7. Try it with a sixth grade text: The train pulled out and settled into a steady motion. Hortensia and Mama took out their crocheting. Mama was using a small hook and white cotton thread to make carpetas, lace doilies, to put under a lamp or a vase. She held up her work to Esperanza and smiled. “Would you like to learn?” Esperanza shook her head. Why did Mama bother crocheting lace? They had no vases or lamparas to put on top of them. Esperanza leaned her head against the window. She knew she did not belong here. She was Esperanza Ortega from El Rancho de las Rosas. She crossed her arms tight and stared out the window. For hours, Esperanza watched the undulating land pass in front of her. Everything seemed to remind her of what she had left behind: the nopales reminded her of Abuelita who loved to eat the prickly pear cactus sliced and soaked in vinegar and oil; the dogs from small villages that barked and ran after the train reminded her of Marisol, whose dog, Capitan, chased after trains the same way. And every time Esperanza saw a shrine decorated with crosses, flowers, and miniature statues of saints next to the rails, she couldn’t help but wonder if it had been someone’s father who had died on the tracks.... Pam Munoz Ryan’s Esperanza Rising

  8. What questions could a reader ask? • What is crocheting? • Can I find a video on crocheting on YouTube? • What do the words carpetas, lamparas, and nopales mean? • How is carpetas defined in context? • What clues are there to the meaning of lamparas and nopales? • Will a free translation site tell me if I still don’t know? • What does the word undulating mean? • How does context help me match it to the right meaning in the dictionary? • What do the images in the last paragraph make me see in my head? • Do any of the images remind me of things I’ve seen?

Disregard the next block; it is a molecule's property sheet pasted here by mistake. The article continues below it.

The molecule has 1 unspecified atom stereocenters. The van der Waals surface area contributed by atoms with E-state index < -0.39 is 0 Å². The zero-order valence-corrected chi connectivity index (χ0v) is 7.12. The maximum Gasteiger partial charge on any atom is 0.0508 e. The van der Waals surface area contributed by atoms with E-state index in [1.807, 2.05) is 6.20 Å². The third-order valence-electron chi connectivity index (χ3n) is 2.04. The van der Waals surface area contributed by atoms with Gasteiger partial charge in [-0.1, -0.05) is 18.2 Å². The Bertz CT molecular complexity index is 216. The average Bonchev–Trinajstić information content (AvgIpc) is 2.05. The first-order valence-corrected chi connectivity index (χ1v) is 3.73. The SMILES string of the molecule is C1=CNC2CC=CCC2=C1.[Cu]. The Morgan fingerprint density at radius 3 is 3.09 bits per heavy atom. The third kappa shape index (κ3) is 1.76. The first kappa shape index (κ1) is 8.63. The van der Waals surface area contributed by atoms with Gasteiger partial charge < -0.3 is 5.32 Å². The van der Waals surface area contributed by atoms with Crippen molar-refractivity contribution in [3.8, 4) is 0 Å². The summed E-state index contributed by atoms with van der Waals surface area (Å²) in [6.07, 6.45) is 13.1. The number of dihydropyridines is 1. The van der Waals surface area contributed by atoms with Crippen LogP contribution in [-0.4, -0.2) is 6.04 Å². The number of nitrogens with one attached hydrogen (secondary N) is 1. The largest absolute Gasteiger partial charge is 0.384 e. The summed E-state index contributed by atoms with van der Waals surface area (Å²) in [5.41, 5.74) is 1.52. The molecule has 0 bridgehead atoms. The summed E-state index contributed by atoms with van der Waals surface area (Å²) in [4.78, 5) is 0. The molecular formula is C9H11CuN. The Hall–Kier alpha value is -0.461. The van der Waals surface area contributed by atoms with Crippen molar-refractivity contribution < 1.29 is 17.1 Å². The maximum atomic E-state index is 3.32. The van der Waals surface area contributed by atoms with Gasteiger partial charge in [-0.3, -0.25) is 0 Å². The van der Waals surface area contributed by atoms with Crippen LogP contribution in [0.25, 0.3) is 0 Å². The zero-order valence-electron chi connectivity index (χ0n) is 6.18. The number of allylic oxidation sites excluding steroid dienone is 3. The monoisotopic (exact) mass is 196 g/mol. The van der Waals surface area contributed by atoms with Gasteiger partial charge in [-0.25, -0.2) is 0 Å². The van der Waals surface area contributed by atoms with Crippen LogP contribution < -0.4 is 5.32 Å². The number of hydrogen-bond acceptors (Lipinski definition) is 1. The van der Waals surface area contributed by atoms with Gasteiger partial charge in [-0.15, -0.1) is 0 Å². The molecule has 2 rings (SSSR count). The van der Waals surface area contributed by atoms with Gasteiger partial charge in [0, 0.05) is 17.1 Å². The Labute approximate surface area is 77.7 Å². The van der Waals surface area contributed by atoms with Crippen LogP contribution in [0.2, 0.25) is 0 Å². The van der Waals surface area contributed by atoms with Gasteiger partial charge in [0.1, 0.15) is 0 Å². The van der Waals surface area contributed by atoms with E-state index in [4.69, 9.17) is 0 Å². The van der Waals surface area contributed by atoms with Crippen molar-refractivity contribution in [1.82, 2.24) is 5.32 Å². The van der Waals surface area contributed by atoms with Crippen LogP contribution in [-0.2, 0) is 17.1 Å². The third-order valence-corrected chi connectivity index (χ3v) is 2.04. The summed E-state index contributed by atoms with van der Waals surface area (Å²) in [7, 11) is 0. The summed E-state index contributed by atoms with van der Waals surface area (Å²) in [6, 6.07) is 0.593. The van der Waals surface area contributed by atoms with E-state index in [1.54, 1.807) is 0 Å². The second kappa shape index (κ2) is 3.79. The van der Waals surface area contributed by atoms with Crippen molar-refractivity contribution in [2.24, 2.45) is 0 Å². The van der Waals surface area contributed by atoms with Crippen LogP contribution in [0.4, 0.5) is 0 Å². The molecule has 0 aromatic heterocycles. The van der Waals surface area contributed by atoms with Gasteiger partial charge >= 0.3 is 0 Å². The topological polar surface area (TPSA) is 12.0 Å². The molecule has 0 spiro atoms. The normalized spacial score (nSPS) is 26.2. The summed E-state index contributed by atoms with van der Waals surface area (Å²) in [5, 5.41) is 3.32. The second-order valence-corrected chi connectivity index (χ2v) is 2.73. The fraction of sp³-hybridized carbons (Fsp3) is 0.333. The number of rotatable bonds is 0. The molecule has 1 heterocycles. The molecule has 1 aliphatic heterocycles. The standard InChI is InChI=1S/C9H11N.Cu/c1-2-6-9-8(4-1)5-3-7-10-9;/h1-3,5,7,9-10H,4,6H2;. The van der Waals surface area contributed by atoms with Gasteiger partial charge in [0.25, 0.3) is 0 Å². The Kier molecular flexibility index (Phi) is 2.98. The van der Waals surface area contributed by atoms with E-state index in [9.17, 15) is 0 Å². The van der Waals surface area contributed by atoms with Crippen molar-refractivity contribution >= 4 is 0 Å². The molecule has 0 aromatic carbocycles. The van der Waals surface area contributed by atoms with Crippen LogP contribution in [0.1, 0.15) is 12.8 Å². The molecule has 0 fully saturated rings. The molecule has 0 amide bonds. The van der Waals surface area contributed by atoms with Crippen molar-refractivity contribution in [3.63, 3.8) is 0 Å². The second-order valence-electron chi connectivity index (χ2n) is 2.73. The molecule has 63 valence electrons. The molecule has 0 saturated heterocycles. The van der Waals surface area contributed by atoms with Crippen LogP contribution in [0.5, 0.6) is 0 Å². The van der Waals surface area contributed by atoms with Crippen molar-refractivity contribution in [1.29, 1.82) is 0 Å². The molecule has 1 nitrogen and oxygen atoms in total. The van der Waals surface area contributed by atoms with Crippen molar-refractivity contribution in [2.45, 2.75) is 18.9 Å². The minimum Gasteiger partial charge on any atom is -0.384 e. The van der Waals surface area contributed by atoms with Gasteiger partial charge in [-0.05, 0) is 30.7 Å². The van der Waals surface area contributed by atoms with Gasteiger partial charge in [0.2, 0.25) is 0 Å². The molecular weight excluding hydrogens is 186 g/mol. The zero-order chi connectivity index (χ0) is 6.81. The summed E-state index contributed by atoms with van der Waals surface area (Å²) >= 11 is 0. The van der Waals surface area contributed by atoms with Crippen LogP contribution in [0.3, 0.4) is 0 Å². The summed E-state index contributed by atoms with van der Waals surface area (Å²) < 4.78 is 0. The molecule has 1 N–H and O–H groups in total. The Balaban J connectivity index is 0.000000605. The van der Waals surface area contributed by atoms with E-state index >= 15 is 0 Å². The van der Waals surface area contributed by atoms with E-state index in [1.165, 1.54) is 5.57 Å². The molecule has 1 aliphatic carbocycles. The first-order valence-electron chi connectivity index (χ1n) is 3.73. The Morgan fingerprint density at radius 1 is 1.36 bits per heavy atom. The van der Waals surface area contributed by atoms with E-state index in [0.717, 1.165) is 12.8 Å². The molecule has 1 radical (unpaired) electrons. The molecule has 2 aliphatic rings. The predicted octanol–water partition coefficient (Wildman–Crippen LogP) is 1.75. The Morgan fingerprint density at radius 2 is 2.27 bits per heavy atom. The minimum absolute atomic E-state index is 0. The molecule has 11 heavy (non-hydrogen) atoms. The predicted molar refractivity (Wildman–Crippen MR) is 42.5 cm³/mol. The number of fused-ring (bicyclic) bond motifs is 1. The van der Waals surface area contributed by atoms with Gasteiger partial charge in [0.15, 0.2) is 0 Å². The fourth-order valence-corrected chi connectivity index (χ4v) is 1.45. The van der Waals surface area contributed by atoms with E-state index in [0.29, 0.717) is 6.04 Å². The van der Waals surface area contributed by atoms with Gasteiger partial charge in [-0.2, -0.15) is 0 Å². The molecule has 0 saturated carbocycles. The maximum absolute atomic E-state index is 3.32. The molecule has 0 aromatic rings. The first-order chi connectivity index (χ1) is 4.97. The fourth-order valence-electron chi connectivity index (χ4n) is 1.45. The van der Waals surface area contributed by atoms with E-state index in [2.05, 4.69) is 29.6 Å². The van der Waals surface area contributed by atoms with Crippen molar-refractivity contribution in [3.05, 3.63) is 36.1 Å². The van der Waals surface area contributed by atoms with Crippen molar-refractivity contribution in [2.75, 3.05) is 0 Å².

9. Try it with a seventh grade text: Tom appeared on the sidewalk with a bucket of whitewash and a long-handled brush. He surveyed the fence, and all the gladness left him and deep melancholy settled down upon his spirit. Thirty yards of board fence nine feet high. Life to him seemed hollow, and existence but a burden. Sighing he dipped his brush and passed it along the topmost plank; repeated the operation; did it again; compared the insignificant whitewashed streak with the far-reaching continent of unwhitewashed fence.... At this dark and hopeless moment an inspiration burst upon him! Nothing less than a great, magnificent inspiration. He took up his brush and went tranquilly to work. Ben Rogers hove in sight presently—the very boy, of all boys, whose ridicule he had been dreading... “Hello, old chap, you got to work, hey?” Tom wheeled suddenly and said: “Why it’s you, Ben! I warn’t noticing....Does a boy get a chance to whitewash a fence every day?” That put the thing in a new light. Ben stopped nibbling his apple. Tom swept the brush daintily back and forth—stepped back to note the effect—added a touch here and there—criticized the effect again—Ben watching every move and getting more and more interested, more and more absorbed. Presently he said: “Say, Tom, let me whitewash a little.” Mark Twain’s The Adventures of Tom Sawyer